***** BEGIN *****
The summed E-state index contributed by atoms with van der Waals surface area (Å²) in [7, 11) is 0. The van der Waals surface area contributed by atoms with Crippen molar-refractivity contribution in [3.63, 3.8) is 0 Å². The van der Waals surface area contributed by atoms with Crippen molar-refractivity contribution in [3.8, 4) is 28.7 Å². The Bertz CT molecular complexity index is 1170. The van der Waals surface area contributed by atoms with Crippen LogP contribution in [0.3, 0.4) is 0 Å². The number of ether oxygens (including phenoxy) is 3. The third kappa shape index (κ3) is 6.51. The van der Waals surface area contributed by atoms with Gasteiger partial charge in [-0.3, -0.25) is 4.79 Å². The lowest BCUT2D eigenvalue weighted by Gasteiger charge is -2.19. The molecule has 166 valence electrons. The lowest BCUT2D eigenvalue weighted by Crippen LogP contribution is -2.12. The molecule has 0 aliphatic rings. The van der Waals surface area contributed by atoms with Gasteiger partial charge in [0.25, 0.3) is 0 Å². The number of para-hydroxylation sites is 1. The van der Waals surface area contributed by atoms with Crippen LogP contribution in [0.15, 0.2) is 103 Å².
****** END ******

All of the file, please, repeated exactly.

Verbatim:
The summed E-state index contributed by atoms with van der Waals surface area (Å²) in [7, 11) is 0. The van der Waals surface area contributed by atoms with Crippen molar-refractivity contribution in [3.63, 3.8) is 0 Å². The van der Waals surface area contributed by atoms with Crippen molar-refractivity contribution in [3.8, 4) is 28.7 Å². The Bertz CT molecular complexity index is 1170. The van der Waals surface area contributed by atoms with Crippen LogP contribution in [0.3, 0.4) is 0 Å². The number of ether oxygens (including phenoxy) is 3. The third kappa shape index (κ3) is 6.51. The van der Waals surface area contributed by atoms with Gasteiger partial charge in [-0.3, -0.25) is 4.79 Å². The lowest BCUT2D eigenvalue weighted by Gasteiger charge is -2.19. The molecule has 166 valence electrons. The lowest BCUT2D eigenvalue weighted by Crippen LogP contribution is -2.12. The molecule has 0 aliphatic rings. The van der Waals surface area contributed by atoms with Gasteiger partial charge in [0.25, 0.3) is 0 Å². The number of para-hydroxylation sites is 1. The van der Waals surface area contributed by atoms with Crippen LogP contribution in [0.15, 0.2) is 103 Å².